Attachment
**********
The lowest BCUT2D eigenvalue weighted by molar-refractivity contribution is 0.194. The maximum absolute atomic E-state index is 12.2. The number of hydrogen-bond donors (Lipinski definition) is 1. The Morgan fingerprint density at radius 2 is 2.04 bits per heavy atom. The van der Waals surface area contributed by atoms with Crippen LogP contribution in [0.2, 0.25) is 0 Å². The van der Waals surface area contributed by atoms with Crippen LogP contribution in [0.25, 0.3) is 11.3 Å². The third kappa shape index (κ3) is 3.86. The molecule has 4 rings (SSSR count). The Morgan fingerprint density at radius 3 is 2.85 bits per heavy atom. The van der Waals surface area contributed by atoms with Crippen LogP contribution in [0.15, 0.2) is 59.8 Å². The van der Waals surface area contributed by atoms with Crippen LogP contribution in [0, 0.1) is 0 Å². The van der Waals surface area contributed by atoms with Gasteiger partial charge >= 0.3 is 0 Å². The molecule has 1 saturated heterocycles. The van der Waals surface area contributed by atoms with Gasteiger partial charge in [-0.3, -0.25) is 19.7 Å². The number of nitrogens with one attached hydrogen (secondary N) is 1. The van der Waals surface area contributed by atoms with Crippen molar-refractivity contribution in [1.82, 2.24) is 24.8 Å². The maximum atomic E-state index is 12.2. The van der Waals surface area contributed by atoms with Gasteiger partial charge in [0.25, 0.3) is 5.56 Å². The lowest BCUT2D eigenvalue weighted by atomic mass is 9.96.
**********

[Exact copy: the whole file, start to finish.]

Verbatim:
The lowest BCUT2D eigenvalue weighted by molar-refractivity contribution is 0.194. The maximum absolute atomic E-state index is 12.2. The number of hydrogen-bond donors (Lipinski definition) is 1. The Morgan fingerprint density at radius 2 is 2.04 bits per heavy atom. The van der Waals surface area contributed by atoms with Crippen LogP contribution in [0.2, 0.25) is 0 Å². The van der Waals surface area contributed by atoms with Crippen LogP contribution in [0.25, 0.3) is 11.3 Å². The third kappa shape index (κ3) is 3.86. The molecule has 4 rings (SSSR count). The Morgan fingerprint density at radius 3 is 2.85 bits per heavy atom. The van der Waals surface area contributed by atoms with Crippen LogP contribution in [0.15, 0.2) is 59.8 Å². The van der Waals surface area contributed by atoms with Crippen LogP contribution in [0, 0.1) is 0 Å². The van der Waals surface area contributed by atoms with Gasteiger partial charge >= 0.3 is 0 Å². The molecule has 1 saturated heterocycles. The van der Waals surface area contributed by atoms with Gasteiger partial charge in [-0.3, -0.25) is 19.7 Å². The number of nitrogens with one attached hydrogen (secondary N) is 1. The van der Waals surface area contributed by atoms with Crippen molar-refractivity contribution in [1.82, 2.24) is 24.8 Å². The maximum atomic E-state index is 12.2. The van der Waals surface area contributed by atoms with Gasteiger partial charge in [0.25, 0.3) is 5.56 Å². The lowest BCUT2D eigenvalue weighted by atomic mass is 9.96.